Tokyo mod­ern

Cut­ting-edge de­sign in the Ja­panese cap­i­tal

The Weekend Australian - Travel - - TRAVEL & INDULGENCE - JOE MINI­HANE

As a tourist in the ul­tra-cool back­streets of Tokyo’s Aoyama dis­trict, it’s im­pos­si­ble not to feel deeply un­fash­ion­able. A string of chic bou­tiques sits be­tween swanky jazz clubs and bank bal­ance-bash­ing restau­rants. Prada and Miu Miu bags hang from arms. Se­cu­rity guards stand sen­tinel out­side the fan­ci­est shops.

But see­ing as Aoyama’s most stylish stores also dou­ble as stun­ning ex­am­ples of the best of mod­ern Ja­panese ar­chi­tec­ture, thank­fully there’s no need to linger in­ad­e­quately over the de­signer goods.

In­stead, a walk around the area presents a free and re­veal­ing way of ex­plor­ing a city that can rapidly drain even the health­i­est travel bud­get. Be­cause here in Aoyama, the world’s top-end cloth­ing brands ap­pear locked in a bat­tle of one-up­man­ship. The likes of Miu Miu, Gucci and Dior have teamed up with world-class de­sign­ers to trans­form the area into a liv­ing ar­chi­tec­ture mu­seum. But per­haps you could also say it high­lights Ja­pan’s ten­dency to cre­ate the ex­em­plary out of the or­di­nary. Due to earthquake fears and a cul­ture of dis­pos­abil­ity, build­ings are torn down and re­built ev­ery 30 years on av­er­age, the coun­try con­stantly in thrall to the new.

“There are so many beau­ti­ful build­ings here,” says Tsu­tomu Mat­suda (or Mazda, as he prefers). “The area changes ev­ery year. It’s hard to keep up.” Mazda is spend­ing his Satur­day af­ter­noon show­ing me around Aoyama’s most notable build­ings. He runs his own de­sign agency and has writ­ten two ar­chi­tec­ture walk­ing guides, so there’s prob­a­bly no­body bet­ter suited to the job.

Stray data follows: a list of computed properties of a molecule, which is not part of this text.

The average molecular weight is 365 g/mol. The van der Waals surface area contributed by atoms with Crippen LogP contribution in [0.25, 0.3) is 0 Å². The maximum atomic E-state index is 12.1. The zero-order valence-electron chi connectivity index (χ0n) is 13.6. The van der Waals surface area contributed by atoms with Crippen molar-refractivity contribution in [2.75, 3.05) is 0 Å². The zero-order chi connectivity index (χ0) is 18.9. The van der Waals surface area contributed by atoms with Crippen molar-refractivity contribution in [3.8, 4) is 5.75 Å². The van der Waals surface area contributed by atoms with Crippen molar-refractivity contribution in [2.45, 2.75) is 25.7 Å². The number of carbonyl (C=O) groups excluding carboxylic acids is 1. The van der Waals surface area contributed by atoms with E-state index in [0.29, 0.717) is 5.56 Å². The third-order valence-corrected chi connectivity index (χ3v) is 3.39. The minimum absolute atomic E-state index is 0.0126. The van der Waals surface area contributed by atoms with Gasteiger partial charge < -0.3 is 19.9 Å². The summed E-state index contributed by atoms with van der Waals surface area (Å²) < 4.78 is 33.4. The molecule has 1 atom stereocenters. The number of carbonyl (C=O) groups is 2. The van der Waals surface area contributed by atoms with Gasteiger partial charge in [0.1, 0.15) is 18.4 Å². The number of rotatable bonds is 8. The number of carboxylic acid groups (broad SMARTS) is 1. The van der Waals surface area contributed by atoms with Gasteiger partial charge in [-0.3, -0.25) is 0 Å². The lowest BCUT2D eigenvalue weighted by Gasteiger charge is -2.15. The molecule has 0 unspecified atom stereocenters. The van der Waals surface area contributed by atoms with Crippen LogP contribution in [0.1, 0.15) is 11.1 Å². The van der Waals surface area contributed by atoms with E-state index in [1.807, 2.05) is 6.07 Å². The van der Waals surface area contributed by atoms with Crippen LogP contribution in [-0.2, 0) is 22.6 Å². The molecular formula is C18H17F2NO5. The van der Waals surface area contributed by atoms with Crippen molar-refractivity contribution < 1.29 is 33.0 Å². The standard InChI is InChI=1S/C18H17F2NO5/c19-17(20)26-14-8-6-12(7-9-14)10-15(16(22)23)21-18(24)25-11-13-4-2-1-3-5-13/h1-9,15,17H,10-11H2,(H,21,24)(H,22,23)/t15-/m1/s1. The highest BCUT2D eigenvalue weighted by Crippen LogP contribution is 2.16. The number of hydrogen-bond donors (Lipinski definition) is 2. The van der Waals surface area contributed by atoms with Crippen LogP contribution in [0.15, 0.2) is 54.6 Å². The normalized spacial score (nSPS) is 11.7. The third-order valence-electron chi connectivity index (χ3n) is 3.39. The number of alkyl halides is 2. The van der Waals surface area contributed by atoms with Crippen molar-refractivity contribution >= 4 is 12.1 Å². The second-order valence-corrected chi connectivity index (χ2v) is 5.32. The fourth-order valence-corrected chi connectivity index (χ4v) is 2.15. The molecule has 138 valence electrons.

The pro­fes­sor stops in front of the From First Build­ing, its Lego-es­que blocks noth­ing like the pre­fab high-rises the world as­so­ci­ates with the Ja­panese cap­i­tal. A master­piece of de­con­structed ar­chi­tec­ture, the split lev­els and stair­cases give the feel­ing of be­ing in­side an MC Escher draw­ing. Mazda in­structs me to peer up at its sky­walks and open struc­ture, the blue skies of this Tokyo af­ter­noon bright­en­ing the build­ing’s cor­ners.

“This is what started it all,” he says. “It’s like be­ing in­side when in fact you’re out­side.” Mazda says the build­ing’s kooky looks in­spired the other wild and wacky creations that in the past decade have sprung up around Aoyama’s highly fashionable Omote­sando-dori, of­ten re­ferred to as Tokyo’s Champs-El­y­sees. These in­clude Fu­mi­hiko Maki’s Spi­ral, a gallery and sta­tionery store that gives more than a pass­ing nod to New York’s Guggen­heim, and the all-glass Dior build­ing, cre­ated by the SANAA agency, where the ceil­ing heights vary and the glass walls throb with white light.

All-glass Dior build­ing in the fashionable Aoyama dis­trict, above; Spi­ral, a gallery and sta­tionery store, be­low

Newspapers in English

Newspapers from Australia

© PressReader. All rights reserved.